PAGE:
Send to

Choose Destination
Front Genet. 2015 Mar 20;6:96. doi: 10.3389/fgene.2015.00096. eCollection 2015.

Regulators of homologous recombination repair as novel targets for cancer treatment.

Author information

Department of Medical Oncology, Cancer Research Center Groningen, University Medical Center Groningen, University of Groningen Groningen, Netherlands.


To cope with DNA damage, cells possess a complex signaling network called the 'DNA damage response', which coordinates cell cycle control with DNA repair. The importance of this network is underscored by the cancer predisposition that frequently goes along with hereditary mutations in DNA repair genes. One especially important DNA repair pathway in this respect is homologous recombination (HR) repair. Defects in HR repair are observed in various cancers, including hereditary breast, and ovarian cancer. Intriguingly, tumor cells with defective HR repair show increased sensitivity to chemotherapeutic reagents, including platinum-containing agents. These observations suggest that HR-proficient tumor cells might be sensitized to chemotherapeutics if HR repair could be therapeutically inactivated. HR repair is an extensively regulated process, which depends strongly on the activity of various other pathways, including cell cycle pathways, protein-control pathways, and growth factor-activated receptor signaling pathways. In this review, we discuss how the mechanistic wiring of HR is controlled by cell-intrinsic or extracellular pathways. Furthermore, we have performed a meta-analysis on available genome-wide RNA interference studies to identify additional pathways that control HR repair. Finally, we discuss how these HR-regulatory pathways may provide therapeutic targets in the context of radio/chemosensitization.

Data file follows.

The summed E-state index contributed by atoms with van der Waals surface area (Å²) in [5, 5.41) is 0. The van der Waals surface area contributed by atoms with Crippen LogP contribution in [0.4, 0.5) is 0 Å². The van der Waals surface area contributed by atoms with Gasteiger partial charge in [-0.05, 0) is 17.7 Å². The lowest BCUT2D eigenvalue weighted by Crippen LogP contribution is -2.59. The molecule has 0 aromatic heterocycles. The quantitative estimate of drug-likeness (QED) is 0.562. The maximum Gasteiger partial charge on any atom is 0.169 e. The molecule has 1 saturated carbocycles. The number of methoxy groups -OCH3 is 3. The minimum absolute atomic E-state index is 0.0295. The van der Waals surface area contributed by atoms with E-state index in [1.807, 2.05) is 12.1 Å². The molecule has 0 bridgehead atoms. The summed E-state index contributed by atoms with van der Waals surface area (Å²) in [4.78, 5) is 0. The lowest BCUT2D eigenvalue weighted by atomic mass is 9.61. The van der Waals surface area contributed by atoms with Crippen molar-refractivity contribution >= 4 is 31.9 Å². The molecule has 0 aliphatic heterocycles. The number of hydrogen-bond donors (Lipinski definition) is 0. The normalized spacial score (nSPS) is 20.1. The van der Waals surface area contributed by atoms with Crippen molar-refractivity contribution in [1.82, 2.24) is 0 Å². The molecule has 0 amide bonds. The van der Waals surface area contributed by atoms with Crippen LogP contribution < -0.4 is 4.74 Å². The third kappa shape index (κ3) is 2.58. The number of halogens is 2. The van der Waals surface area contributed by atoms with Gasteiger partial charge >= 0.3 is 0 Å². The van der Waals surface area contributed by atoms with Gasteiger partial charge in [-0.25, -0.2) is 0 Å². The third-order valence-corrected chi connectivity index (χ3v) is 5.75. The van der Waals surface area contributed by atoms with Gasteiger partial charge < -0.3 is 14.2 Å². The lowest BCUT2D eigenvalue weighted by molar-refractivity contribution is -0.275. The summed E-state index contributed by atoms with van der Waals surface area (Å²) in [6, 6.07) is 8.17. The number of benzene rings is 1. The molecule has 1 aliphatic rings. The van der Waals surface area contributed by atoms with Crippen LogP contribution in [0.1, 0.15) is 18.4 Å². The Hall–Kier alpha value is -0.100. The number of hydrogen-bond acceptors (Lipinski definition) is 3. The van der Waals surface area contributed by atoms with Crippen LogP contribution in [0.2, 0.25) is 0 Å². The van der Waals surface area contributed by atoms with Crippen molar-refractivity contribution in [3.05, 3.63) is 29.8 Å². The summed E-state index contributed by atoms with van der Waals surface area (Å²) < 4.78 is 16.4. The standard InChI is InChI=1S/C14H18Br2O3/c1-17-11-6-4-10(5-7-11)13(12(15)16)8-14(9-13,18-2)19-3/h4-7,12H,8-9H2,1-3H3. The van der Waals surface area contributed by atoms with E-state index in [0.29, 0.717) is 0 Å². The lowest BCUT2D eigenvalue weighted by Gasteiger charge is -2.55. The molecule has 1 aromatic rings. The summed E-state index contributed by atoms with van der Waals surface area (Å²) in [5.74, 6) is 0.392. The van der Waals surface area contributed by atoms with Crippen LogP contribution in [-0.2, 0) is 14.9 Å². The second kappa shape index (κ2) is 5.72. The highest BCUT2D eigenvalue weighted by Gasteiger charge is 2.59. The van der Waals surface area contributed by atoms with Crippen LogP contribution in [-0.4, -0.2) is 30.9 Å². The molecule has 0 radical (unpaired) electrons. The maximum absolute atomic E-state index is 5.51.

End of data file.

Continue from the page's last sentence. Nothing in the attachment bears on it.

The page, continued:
Cell Cycle; DNA Repair; PARP inhibitors; genomic instability; recombination

Supplemental Content

Full text links

Icon for Frontiers Media SA Icon for PubMed Central
Loading ...
Support Center